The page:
Popular culture allusions include well-known African Americans of the period. In particular, chapter 19 is devoted to a celebrated prize fight featuring Joe Louis, known as the Brown Bomber. Other popular culture references include superheroes from comic books or the radio. When Mr. Freeman attacks her, Marguerite thinks she might be saved by the Phantom or the Green Hornet (chapter 12). Angelou mentions another superhero whom Bailey admires when she discusses the make-shift tent where he takes girls, calling it his “Captain Marvel hideaway” (chapter 21).

The young Marguerite spends considerable time working in the Store in Stamps. Angelou refers to numerous commercial products that were popular at the time and were sold there. Coca Cola is often referenced; other examples are Pet milk (chapter 14), Planters’ peanuts, and the soft drink Dr. Pepper (chapter 21).

The book’s title alludes to earlier African American literary contributions. It is a line from the poem “Sympathy” by African American writer Paul Laurence Dunbar.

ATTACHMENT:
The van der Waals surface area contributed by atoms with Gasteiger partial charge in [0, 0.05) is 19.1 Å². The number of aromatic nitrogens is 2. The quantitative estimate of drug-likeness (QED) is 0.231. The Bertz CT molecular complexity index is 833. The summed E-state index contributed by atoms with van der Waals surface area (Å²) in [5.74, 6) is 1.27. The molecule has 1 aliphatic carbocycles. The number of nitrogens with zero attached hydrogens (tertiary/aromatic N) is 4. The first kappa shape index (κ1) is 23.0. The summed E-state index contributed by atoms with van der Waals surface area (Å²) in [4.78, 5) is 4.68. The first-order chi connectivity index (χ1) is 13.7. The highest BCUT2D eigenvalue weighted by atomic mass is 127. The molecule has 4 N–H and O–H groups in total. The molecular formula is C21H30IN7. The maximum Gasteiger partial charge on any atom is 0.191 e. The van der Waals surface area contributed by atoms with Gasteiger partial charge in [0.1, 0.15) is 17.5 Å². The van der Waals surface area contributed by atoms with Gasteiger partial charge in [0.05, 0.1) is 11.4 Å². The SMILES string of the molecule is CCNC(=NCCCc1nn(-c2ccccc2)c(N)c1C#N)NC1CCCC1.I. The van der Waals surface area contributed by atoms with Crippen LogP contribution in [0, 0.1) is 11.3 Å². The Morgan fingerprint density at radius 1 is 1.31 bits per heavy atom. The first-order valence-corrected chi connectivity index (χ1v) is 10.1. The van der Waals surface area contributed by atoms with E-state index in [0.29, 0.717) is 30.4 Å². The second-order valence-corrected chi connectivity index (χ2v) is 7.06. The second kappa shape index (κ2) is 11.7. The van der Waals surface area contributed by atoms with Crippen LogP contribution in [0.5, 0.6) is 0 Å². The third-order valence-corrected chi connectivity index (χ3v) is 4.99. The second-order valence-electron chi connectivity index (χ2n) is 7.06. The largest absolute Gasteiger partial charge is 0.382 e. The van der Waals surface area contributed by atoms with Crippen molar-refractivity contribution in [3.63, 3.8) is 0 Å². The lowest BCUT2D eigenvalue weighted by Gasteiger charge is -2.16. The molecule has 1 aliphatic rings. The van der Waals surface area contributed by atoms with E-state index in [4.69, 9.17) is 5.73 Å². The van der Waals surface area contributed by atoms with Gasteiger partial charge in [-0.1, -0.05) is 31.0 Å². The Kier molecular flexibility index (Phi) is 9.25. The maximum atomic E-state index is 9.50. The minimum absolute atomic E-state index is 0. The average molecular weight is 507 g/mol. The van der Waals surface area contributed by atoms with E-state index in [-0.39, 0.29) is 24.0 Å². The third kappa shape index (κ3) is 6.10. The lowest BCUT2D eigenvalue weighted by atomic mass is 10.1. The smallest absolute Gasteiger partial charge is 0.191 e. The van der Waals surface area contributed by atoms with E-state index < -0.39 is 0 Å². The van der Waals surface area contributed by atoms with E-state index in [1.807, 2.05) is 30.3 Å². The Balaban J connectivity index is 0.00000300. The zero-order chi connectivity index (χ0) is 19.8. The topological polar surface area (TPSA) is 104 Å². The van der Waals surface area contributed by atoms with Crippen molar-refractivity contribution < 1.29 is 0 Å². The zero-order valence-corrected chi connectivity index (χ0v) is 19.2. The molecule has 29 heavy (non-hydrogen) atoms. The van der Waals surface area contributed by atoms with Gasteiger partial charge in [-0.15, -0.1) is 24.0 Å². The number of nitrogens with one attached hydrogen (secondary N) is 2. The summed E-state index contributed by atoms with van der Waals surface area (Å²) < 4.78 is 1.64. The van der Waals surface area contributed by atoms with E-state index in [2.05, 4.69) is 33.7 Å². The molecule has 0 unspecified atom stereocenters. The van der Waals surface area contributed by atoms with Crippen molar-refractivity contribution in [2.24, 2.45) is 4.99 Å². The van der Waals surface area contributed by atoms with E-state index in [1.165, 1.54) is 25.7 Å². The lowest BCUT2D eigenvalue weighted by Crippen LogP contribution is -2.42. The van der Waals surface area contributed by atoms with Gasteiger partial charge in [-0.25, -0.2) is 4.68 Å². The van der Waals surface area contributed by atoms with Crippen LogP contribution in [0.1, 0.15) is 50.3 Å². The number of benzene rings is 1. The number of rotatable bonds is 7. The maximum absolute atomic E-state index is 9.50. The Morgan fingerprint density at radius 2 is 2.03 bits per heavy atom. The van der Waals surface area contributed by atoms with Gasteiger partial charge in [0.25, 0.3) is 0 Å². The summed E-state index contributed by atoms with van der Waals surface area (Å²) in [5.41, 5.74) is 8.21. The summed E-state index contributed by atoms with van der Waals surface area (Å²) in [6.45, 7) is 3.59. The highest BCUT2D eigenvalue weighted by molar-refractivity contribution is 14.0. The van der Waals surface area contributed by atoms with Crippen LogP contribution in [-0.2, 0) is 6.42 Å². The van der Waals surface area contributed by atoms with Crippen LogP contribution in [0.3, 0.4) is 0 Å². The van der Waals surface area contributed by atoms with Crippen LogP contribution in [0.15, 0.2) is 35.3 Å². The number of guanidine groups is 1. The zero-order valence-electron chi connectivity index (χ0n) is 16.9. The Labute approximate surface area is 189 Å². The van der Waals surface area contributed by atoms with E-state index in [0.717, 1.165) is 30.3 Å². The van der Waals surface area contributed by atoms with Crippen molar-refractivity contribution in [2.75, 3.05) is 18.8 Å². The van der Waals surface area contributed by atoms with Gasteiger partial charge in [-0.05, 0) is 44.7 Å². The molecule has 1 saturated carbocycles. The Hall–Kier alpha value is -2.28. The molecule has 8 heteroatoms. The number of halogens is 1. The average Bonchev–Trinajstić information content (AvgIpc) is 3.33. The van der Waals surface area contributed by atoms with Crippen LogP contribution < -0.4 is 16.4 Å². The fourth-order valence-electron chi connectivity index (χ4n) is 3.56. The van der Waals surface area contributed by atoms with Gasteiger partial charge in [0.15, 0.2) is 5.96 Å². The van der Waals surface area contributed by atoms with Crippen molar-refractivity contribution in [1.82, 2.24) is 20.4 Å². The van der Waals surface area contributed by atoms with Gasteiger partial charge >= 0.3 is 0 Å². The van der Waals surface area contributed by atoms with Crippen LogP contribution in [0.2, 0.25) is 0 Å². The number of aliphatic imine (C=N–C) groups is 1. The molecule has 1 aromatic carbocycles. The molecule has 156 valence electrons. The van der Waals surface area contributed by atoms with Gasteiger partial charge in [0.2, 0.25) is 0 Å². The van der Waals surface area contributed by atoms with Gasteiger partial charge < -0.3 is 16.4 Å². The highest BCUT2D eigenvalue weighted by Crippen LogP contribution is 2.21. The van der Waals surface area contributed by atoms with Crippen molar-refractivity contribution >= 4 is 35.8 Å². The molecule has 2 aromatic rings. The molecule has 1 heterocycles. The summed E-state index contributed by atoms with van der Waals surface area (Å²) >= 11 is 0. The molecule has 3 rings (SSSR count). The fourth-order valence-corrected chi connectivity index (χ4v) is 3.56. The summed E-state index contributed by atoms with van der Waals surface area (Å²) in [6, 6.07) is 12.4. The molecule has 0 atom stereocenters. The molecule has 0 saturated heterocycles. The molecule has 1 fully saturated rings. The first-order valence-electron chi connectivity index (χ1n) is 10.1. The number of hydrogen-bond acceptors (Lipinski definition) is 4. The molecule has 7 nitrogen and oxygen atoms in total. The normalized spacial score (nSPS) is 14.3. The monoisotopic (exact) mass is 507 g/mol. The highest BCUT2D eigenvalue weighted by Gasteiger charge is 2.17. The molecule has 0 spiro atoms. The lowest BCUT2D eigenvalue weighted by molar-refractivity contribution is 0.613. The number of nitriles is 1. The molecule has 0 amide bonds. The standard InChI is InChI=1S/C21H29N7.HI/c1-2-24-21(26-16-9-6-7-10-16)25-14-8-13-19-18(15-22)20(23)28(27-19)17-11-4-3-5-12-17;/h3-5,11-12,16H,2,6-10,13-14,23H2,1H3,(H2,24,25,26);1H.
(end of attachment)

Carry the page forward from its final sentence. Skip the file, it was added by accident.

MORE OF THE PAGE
I know why the caged bird sings, ah me,

When his wing is bruised and his bosom sore,

When he beats his bars and would be free;

Maya’s growing passion for books and reading is closely connected with her relationship with Mrs. Flowers. The “refined” Mrs. Flowers seems like people in books (chapter 15):

Like women in English novels who walked the moors (whatever they were).

This is an allusion to Emily Brontë’s novel Wuthering Heights, in which moors are prominent landscape features. Marguerite’s regard for Mrs. Flowers is so great that she does not want to consider that white people would denigrate her. Angelou expresses the fragility of her image by referring to “the unmendable Humpty-Dumpty,” the egg-man from the children’s rhyme.

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What are the allusions in I Know Why the Caged Bird Sings?

The title I Know Why the Caged Bird Sings is a reference to a late-nineteenth-century Black poet named Paul Laurence Dunbar, whose work Angelou knew and appreciated. It is an allusion to the third stanza of his poem "Sympathy."